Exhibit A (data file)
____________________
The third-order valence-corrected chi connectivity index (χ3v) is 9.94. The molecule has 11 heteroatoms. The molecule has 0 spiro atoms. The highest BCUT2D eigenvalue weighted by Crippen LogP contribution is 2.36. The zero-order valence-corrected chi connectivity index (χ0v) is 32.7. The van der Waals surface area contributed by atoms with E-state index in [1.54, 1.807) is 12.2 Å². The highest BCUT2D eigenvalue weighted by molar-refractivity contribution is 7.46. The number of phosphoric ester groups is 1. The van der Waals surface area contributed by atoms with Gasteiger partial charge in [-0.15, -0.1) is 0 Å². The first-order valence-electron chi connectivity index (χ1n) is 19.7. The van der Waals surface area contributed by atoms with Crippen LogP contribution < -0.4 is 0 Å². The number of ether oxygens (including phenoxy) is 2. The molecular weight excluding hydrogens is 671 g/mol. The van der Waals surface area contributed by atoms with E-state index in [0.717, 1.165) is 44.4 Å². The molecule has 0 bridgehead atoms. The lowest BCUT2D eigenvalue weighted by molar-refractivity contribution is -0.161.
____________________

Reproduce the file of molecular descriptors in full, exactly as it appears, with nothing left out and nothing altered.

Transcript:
The third-order valence-corrected chi connectivity index (χ3v) is 9.94. The molecule has 11 heteroatoms. The molecule has 0 spiro atoms. The highest BCUT2D eigenvalue weighted by Crippen LogP contribution is 2.36. The zero-order valence-corrected chi connectivity index (χ0v) is 32.7. The van der Waals surface area contributed by atoms with E-state index in [1.54, 1.807) is 12.2 Å². The highest BCUT2D eigenvalue weighted by molar-refractivity contribution is 7.46. The number of phosphoric ester groups is 1. The van der Waals surface area contributed by atoms with Gasteiger partial charge in [-0.15, -0.1) is 0 Å². The first-order valence-electron chi connectivity index (χ1n) is 19.7. The van der Waals surface area contributed by atoms with Crippen LogP contribution < -0.4 is 0 Å². The number of ether oxygens (including phenoxy) is 2. The molecular weight excluding hydrogens is 671 g/mol. The van der Waals surface area contributed by atoms with E-state index in [0.717, 1.165) is 44.4 Å². The molecule has 0 bridgehead atoms. The lowest BCUT2D eigenvalue weighted by molar-refractivity contribution is -0.161.